The Paradoxical Vulnerability of Men

Posted by Admin on August 13, 2008
Dr. Marriane Legato discusses what she believes to be one of the most interesting issues concerning men. At any age, from birth to 85 years, men die at a greater number than women. Their vulnerability in the womb is very interesting. About 250 male fetuses are conceived for every 100 females fetuses and, yet, the birthing average is a one to one ratio. So why are those male fetuses dying at a greater number in the womb? Why are they less developed than girls at birth? They're about six weeks behind their sisters when they're born. And if they're premature and have a low birth weight, they're much more likely to die than girls.

Some of the other vulnerabilities of male children occur between the ages 0 and 10. After unintentional injuries as a cause of death, the most serious cause of death for these children is suicide or murder. And this persists for men until the age of 45 when the primary cause of death becomes heart disease. And in subsequent decades it passes between cancer and heart disease.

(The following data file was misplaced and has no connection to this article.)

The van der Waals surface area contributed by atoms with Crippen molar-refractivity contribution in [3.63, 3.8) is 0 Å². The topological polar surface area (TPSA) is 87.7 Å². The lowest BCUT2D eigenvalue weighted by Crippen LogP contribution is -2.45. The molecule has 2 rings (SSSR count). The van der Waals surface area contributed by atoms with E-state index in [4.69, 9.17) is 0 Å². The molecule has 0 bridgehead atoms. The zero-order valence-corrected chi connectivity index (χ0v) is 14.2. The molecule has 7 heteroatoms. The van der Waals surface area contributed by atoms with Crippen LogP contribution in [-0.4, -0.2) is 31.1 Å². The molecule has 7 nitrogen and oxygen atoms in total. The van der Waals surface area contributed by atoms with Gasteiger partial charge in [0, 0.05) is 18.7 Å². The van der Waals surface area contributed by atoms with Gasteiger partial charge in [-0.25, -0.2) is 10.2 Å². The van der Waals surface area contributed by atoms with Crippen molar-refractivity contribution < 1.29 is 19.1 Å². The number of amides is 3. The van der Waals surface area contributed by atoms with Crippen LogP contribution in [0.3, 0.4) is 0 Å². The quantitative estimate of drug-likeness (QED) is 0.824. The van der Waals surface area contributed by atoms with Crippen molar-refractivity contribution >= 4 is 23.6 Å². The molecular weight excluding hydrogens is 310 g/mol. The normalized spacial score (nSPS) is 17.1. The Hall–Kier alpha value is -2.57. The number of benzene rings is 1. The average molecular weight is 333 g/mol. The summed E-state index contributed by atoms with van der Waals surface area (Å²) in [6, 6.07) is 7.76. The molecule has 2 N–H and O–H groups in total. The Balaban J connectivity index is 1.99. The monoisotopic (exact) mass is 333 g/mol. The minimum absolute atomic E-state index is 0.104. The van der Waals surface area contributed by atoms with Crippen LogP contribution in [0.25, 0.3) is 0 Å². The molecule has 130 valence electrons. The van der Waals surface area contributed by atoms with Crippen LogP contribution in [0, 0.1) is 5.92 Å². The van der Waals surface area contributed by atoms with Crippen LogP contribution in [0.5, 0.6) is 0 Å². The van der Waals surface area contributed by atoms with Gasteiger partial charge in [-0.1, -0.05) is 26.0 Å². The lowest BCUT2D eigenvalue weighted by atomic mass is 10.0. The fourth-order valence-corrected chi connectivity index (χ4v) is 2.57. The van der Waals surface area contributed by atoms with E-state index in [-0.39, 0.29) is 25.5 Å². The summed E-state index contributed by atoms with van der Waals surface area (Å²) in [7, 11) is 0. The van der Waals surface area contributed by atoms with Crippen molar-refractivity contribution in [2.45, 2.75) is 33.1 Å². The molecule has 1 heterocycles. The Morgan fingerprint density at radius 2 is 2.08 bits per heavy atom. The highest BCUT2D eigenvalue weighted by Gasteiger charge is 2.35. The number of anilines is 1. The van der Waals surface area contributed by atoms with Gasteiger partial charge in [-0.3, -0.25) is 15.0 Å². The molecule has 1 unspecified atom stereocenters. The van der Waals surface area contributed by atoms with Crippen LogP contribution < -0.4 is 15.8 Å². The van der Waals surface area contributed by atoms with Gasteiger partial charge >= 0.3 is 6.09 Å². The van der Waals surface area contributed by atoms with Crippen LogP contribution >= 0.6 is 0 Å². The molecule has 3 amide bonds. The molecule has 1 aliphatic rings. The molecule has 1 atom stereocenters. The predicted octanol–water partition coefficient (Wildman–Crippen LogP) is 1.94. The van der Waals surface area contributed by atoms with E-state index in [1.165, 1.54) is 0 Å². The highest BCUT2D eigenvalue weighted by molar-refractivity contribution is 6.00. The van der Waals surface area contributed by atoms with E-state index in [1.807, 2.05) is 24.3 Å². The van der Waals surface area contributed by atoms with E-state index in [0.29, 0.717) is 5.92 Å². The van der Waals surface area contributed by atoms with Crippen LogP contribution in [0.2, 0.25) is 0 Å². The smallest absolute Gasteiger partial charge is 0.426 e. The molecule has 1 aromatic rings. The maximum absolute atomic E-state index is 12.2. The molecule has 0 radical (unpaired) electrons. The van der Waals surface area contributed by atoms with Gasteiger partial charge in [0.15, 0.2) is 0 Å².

The message Dr. Legato takes away from these findings, is that the apparently strong, vigorous, aggressive, dominant male is actually more vulnerable from the beginning. The fact that men show signs of coronary artery disease as early as 35 is really unacceptable. There should be a "go blue for men" like there is a "go red for women".

We know women suffer from heart disease, and that it's a unique experience for women, but it's important to take that same concentration on gender and look at why men are dying. Men with coronary artery disease are usually dead by the age of 65, and this is just not "okay".

Dr. Marianne J. Legato, MD, FACP, a specialist in Gender Specific Medicine, or Women's Medicine and Men's Medicine respectively. Dr. Legato is part of the Women's Heart Foundation, an international gathering of nurse executives, civic leaders, community health directors, member hospitals, partners, providers and corporate sponsors who want something done to fight women's heart disease.

Dr. Legato promotes the inclusion of women in clinical trials of relevance to the health of both men and women. She furthers the study of biological differences in men and women, and how gender plays a role in the diagnosis and treatment of disease, all to benefit patients.

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